The Charlottetown Festival is presented by CIBC. Confederation Centre wishes to recognize the Department of Canadian Heritage, the Government of P.E.I., and the City of Charlottetown for their continued support. Media sponsors are The Guardian, Hot 105.5, Ocean 100, and CTV.
Last Call for Three Summer Exhibitions at CCAG
With ‘Secret Citadel’ closing, Graeme Patterson to lead ArtTalk and Tour Sunday, September 25 at 2 p.m.
It’s closing time for three visual art exhibitions that have been turning heads all summer at the Confederation Centre Art Gallery. This month is the last chance to view works from Graeme Patterson, Landon Mackenzie, and Gwen Michaud.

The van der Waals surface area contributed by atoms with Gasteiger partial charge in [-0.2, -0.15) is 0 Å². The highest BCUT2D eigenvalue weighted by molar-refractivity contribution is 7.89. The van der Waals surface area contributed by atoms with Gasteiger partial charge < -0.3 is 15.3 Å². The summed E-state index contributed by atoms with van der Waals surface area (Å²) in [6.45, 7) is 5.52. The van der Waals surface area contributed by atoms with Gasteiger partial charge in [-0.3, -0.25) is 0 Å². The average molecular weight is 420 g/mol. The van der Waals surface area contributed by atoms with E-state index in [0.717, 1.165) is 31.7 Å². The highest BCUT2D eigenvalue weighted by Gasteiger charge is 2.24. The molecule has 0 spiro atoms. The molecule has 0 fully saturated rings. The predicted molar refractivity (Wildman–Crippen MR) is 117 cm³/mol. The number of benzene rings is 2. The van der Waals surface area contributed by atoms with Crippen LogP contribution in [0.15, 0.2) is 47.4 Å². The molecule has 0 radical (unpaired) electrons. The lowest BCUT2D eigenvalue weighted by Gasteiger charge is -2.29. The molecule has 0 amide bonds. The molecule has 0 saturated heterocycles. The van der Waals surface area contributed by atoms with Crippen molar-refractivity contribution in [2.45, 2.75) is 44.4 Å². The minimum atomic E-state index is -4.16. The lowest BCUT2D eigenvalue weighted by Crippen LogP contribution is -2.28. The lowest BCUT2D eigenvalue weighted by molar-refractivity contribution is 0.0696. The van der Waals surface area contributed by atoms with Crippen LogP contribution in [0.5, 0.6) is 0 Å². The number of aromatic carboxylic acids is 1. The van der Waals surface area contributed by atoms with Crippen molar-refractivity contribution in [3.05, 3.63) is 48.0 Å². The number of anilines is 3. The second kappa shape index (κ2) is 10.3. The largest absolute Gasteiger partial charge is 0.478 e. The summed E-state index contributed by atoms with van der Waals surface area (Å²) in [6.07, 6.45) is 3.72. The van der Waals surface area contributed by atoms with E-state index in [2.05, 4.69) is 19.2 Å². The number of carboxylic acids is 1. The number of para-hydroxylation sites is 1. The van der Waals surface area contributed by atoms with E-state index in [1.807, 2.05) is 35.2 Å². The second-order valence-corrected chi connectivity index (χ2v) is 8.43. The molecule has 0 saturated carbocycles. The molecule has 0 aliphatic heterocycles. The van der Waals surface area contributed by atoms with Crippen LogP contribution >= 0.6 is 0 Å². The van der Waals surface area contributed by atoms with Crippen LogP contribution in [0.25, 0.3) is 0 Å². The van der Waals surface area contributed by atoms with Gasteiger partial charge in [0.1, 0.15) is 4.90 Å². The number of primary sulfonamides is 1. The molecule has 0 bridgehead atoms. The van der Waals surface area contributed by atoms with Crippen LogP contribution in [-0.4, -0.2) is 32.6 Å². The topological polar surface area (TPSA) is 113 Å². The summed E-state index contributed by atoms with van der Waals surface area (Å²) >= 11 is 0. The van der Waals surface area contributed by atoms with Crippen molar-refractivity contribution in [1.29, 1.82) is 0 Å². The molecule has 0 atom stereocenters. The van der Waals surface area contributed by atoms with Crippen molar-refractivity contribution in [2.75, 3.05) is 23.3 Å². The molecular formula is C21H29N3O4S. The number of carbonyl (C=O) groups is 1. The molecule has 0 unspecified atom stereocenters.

Showing until September 25 in the Upper and Lower East Galleries, Graeme Patterson: Secret Citadel explores the trials and tribulations of male friendship through a four part sculptural/video installation and an experimental animated narrative. Based in Sackville, New Brunswick, Patterson works in miniatures, using tiny figures in stop-motion to explore much bigger themes and stories. Although based on specific memories of the artist’s past, Secret Citadel draws you into its captivating worlds by highlighting universal themes of love and loss, play and competition, companionship and loneliness.
Patterson will lead an ArtTalk and public tour through his exhibition this Sunday September 25 at 2 p.m. in the Art Gallery. There is no cost to attend and all are welcome to hear this first-hand account of how the touring exhibition came to life from one of Canada’s most exciting young artists.